The Review 52: Legion Lost 1
When DC made the decision to re-launch most of their current issues in a major event known as “The New 52”, I made the assumption that certain things would happen. In regards to Legion Lost #1, apparently many of my assumptions were wrong. Right off the bat, I expected this event to make new series more accessible to new readers. Legion Lost did not accomplish this. The only real experience I have ever had with Legion has been through the Smallville television show, and as such I was told just enough for the already thinly stretched plot of the episode to make sense (don’t get me wrong, I loved the shit out of Smallville, but come on). Because of this, I was almost excited to read this issue, to have the opportunity to learn more about a superhero team from the future. Unfortunately Legion Lost maintained exactly zero of the expectations that I had held for it, and I am a little bit disappointed that I have to hate on a new DC publication so hard.
The story begins with a strange and very unhealthy looking individual screaming at doctors at a hospital. Almost immediately, the scene cuts to 29 hours after the “release” of some unknown pathogen. A collection of superheroes appear out of thin air riding a time bubble, which proceeds to crash and mess with some of the heroes powers. This is explained using dialect that clearly originated in the 31st century, and it is barely discernable that their vessel is broken. This immediately alienated me, as it was made incredibly apparent that I had nothing in common with any of these characters. One could argue that a person such as myself with a fragile frame and a mind often clouded by alcohol wouldn’t have much in common with any superhero, however what I mean is that all of these characters were incredibly bland. The finest display of personality occurs when Dawnstar hurls in a bush. For the sake of avoiding spoilers, I won’t delve into any more events that fail to garner sympathy from the reader, but they certainly occur. The dialect is really cheesy at some points, and it is made apparent that the word “Fuck” in the 31st century has evolved into “Sprock”. I would almost bet 5 bucks that that exact word has been used in the Jetson’s as well at some point (Sprock the Jetson’s, it was a terrible cartoon). Ultimately the writing leads the unfamiliar reader nowhere, and by the end of the issue most of the heroes haven’t even moved from their landing zone. Honestly, I was terribly underwhelmed. Perhaps those with greater background knowledge can appreciate some elements of this issue more, and of that I cannot comment.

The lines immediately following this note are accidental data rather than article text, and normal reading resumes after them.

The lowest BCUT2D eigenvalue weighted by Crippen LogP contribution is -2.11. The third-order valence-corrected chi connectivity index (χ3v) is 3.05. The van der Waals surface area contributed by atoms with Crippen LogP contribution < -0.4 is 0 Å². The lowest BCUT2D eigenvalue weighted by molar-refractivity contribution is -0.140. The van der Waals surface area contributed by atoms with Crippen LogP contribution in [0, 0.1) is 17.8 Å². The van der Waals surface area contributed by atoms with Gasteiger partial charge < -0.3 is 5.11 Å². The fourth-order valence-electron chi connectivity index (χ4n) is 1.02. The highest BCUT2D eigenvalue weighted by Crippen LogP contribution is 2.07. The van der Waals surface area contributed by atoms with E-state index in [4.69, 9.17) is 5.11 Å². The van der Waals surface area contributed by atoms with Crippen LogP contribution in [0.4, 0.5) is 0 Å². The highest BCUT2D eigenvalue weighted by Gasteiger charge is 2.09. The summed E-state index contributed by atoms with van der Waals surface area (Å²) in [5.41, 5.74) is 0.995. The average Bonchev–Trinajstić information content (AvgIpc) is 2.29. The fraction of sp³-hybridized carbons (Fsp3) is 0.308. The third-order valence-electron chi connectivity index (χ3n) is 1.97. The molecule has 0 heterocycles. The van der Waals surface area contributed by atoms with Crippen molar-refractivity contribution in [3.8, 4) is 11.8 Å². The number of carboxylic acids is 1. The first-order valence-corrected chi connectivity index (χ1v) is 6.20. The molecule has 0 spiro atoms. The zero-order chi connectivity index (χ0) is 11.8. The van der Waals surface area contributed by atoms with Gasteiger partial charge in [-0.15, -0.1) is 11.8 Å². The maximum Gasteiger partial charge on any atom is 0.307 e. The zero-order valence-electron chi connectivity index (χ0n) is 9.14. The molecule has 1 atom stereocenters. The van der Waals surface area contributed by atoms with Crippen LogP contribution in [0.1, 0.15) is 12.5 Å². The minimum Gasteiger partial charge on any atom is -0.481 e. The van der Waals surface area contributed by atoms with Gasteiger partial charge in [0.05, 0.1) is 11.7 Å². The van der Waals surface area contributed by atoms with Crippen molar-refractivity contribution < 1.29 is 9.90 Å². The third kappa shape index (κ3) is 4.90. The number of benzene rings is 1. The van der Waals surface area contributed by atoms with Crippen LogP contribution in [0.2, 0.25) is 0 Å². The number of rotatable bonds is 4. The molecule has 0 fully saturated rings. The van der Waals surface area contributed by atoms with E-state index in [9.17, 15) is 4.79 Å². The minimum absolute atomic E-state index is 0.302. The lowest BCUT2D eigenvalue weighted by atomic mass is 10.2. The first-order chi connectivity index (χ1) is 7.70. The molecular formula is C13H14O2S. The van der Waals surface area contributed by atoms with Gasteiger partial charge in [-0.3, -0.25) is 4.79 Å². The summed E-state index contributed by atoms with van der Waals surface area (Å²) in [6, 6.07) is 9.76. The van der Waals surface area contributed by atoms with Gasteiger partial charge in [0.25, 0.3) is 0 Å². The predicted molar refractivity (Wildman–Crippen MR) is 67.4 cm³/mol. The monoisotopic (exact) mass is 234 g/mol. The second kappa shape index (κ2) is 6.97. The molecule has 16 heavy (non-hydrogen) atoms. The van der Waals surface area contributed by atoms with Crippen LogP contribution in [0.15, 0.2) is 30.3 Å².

Art-wise, this issue had some ups and downs. I enjoyed the extreme perspectives that artist Pete Woods included during some of the action sequences, it’s one thing that’s quite difficult and really satisfying to pull off when drawing human (or at least somewhat bipedal) figures. The rest of the art was pretty standard and maybe a little cluttered at times. I also had some issues with the faces of many of the characters, which seemed to portray as much emotion as the many Lego advertisements contained inside (which is to say, very little). Not a very strong issue artistically.
Overall this comic was a letdown. I don’t see how writer Fabian Nicieza could have viewed this work in a positive light. As I am always optimistic about the future of comics, I really hope we see something more brought to this series, but after this poor debut it’s hard to see any comic fan coming back to check and
Final Score: 1/5